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The Handsome house of horror

The world's first manic depressive, surrealist alt.country comedy double act take to the stage casually enough, Rennie Sparks - think Alicia Silverstone with a PhD in Gothic irony - sorting out oddments from her handbag while husband Brett - think 200lb Baptist Bull In A China Shop - plugs in the computer from which half their music will come.

The reported past of this pair has overwhelmed everything else about them: Brett's 1995 collapse into a vortex of spiritual visions while Rennie looked on, loving his insane insights, until bipolar manic depression was diagnosed, and extinguished with Lithium.

But how much this actually has to do with the Handsome Family's music is moot. It's Rennie who writes their lyrics, with their focus on red-blooded nature, hallucinatory rapture and alcoholic derangement, and Brett who underpins them with arrangements of battered acoustic instruments and spectral synthesiser (heard to superlative effect on current LP In the Air).

If this is comedy, it's of the situation kind, with Rennie playing the part of the impishly acid-tongued wife of an amiable touring country singer. She gently derides all his ambitions when she's not simply ignoring them for her own improvised, unpredictable monologues on subjects from club-footed wooden legs to Ella Fitzgerald's legless death, the line between surreal whimsy and stark horror thinning, as in her lyrics.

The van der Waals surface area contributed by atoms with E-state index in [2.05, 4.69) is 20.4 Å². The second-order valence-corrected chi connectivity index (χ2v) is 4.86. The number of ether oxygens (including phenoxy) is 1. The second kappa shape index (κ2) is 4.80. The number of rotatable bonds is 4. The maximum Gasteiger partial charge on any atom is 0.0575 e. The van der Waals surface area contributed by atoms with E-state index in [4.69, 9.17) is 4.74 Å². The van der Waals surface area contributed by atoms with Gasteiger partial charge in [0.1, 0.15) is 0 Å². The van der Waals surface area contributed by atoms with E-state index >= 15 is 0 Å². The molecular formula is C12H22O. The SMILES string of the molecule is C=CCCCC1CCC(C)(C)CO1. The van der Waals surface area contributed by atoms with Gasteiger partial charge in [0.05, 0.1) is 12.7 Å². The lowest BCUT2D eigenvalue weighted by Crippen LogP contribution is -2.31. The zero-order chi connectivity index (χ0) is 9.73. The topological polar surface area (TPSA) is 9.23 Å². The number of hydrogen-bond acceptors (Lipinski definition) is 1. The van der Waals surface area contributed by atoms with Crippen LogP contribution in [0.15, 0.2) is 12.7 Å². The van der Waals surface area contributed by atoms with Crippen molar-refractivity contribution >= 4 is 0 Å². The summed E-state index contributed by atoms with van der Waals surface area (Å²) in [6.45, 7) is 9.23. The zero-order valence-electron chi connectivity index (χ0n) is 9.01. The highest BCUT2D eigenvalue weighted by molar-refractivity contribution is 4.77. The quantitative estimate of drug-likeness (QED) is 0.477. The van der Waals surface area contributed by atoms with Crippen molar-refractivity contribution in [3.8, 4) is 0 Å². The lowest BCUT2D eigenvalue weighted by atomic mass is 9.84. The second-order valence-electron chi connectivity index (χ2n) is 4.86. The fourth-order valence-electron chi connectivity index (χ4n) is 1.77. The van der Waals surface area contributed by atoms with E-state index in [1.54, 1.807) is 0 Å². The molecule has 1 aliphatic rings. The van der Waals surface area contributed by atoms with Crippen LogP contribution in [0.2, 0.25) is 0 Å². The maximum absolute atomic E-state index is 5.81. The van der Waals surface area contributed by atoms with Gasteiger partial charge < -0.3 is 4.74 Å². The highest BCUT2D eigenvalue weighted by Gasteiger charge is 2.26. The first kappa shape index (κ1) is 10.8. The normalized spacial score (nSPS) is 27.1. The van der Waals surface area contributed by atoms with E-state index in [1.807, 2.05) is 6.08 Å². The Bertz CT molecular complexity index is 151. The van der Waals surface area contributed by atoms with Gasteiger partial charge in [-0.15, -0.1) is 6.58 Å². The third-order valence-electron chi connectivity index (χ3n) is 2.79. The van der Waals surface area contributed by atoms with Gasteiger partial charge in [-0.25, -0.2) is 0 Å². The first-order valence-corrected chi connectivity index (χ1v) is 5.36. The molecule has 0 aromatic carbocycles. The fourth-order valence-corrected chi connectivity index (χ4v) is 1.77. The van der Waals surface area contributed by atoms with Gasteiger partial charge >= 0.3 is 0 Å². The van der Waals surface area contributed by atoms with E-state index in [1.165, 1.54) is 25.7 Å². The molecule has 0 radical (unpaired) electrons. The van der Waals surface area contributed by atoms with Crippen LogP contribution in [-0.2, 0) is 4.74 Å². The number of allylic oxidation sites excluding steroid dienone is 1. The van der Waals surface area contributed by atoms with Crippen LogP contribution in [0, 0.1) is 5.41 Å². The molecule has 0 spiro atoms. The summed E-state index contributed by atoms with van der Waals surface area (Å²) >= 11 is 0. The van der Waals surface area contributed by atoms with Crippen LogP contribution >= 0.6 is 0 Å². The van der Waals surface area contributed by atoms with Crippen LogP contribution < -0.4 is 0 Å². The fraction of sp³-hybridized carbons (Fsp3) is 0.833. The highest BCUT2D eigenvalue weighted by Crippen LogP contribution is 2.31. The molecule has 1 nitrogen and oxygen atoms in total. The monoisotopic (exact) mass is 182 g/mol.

"That isn't funny. Why are you saying that?" wonders Brett, but it's all grist to her observant mind. The grimmer songs are almost incidental to this public stream of happy consciousness, perhaps a true reflection of the pair's emotional state.

It's left to Brett to carry the songs when they do come, and again their sombre, mesmeric mood is disrupted. He can hit Johnny Cash's country bass croon or a bible-basher's boom, but also slips in hillbilly hiccups, warping his mouth and exaggeratedly pursing his lips. Rennie, standing beside him, holds what looks like a rusting 19th-century synthesiser tight like it's a baby, then sucks strange sounds from its innards with a tube, eyes closed, mouth a playful smirk.

Really great work such as "A Beautiful Thing", an impressionistic reverie on drink-crumpled dreams - "I wanted to tell you all the ways that I loved you but, instead I got sick on the train" - only barely breaks through the sensory overload that these two people provide by simply standing up there on stage.

"These songs haven't been scary enough," Rennie eventually realises, and on the subsequent likes of "Poor, Poor Lenore", Brett's voice softens, and at last there's a mood you have to strain to catch. Still, you've got the record for that. Live, the lunatic laughs just keep coming.